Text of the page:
You might first use accountable talk during a conversation about a book that you are reading together as a class. Begin the conversation by using one of the phrases from the "Asking Questions" posters such as "What do you think about (a character....an event...). Invite other students to add on to the conversation using other phrases shown on the posters.
It may feel a bit robotic at first, but it's important to keep at it, and as you do, the conversations will begin to flow smoother and more naturally. I suggest keeping these posters visible from your gathering area so students seem them often. Spend several weeks focusing on whole-group accountable talk. Be sensitive to your students' abilities. Younger students may take a lot longer to grasp the concept than older students who may already be doing bits and pieces of accountable talk on their own.
Don't worry too much at first about whether the accountable talk transfers into your students' own conversations without you. This will come in time, however, be on the look out for when you do observe your students using accountable talk on their own, and be sure to bring attention to it to the rest of the class.
The next step after whole-group modeling, is to have students try out accountable talk on their own. You'll know your students are ready when YOU are doing less coaxing of using the accountable talk phrases and find that your conversations are beginning to flow more naturally.
If you feel your students are ready to try it out on their own, but could still use a little support, you can provide your students with their own accountable talk reference sheet (also included with the free posters!) to keep at their desks and bring with them to small groups discussions and activities.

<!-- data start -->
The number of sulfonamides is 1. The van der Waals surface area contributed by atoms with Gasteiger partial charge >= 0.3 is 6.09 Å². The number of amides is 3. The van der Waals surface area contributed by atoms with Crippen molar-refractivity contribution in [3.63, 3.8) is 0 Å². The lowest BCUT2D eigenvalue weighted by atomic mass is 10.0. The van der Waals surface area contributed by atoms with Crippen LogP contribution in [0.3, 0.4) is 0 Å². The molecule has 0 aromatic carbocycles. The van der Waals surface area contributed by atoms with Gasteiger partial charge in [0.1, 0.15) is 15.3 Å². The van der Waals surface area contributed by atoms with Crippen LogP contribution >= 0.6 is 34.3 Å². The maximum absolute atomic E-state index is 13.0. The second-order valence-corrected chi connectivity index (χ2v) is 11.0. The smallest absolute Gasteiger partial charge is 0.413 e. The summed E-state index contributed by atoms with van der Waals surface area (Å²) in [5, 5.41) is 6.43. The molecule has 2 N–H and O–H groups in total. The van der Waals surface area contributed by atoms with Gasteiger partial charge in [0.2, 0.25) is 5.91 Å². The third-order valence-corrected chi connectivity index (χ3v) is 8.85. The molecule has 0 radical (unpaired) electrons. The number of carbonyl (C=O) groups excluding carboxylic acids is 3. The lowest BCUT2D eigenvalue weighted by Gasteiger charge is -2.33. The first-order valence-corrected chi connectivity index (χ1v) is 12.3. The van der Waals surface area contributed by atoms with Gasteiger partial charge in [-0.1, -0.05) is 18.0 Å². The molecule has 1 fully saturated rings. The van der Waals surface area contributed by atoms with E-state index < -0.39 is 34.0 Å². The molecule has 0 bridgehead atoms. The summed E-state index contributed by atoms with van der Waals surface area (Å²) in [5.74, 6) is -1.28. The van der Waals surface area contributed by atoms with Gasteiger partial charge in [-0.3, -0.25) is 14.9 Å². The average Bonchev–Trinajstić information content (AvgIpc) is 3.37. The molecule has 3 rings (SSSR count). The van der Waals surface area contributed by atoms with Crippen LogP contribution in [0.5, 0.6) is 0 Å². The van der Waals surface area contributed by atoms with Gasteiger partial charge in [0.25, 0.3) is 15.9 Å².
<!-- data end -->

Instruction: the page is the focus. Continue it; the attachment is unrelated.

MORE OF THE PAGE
The more the students see these phrases, the more likely they will be to begin using them.
If you haven't already discussed with your students appropriate and inappropriate behavior during small group discussion, you will definitely want to do that now. I like to use a simple "Looks Like/Sounds Like" T-chart where we list behavioral expectations about what a small group should look and sound like.
MASTERING ACCOUNTABLE TALK
You should not expect mastery level of accountable talk to come quickly, especially with younger students. But, don't get discouraged. Here are two tips to help your students improve their accountable talk skills:
- Do a fish bowl conversation. A fish bowl conversation is where you have a small group of students doing something, in this case, having a conversation using accountable talk, while the other students watch and observe. Students observing take note about what is working and what isn't. The "fish bowl" students carry on the conversation as if no one else is listening. When first trying this, you might want to be one of the "fish bowl" participants to help guide the conversation. After the experiment, have a discussion about what went well and what should be improved.
- Record small-group conversations. You wouldn't want to record a whole half-hour's worth of conversation, but try having groups record 10-15 minutes of their conversation and carry on as if they were having their normal meeting. Then, groups can play back their conversation and take note of times that they used accountable talk and times that they should have. They can also quickly see if one student is dominating the conversation while others are left out. Recording the conversation is also a great way for you to assess individual students on their participation and conversational skills.
Finally, it's never too early or too late in the school year to begin teaching your students to use accountable talk. The important thing is consistency and repetition. Be sure to model and encourage accountable talk in all content areas.
Ready to get started with accountable talk in your classroom? GREAT! Download these free posters and student reference sheet, now available in my TpT store!
Already using accountable talk? I'd love to hear how it's working in your classroom and any tips you have to share! Leave a comment below!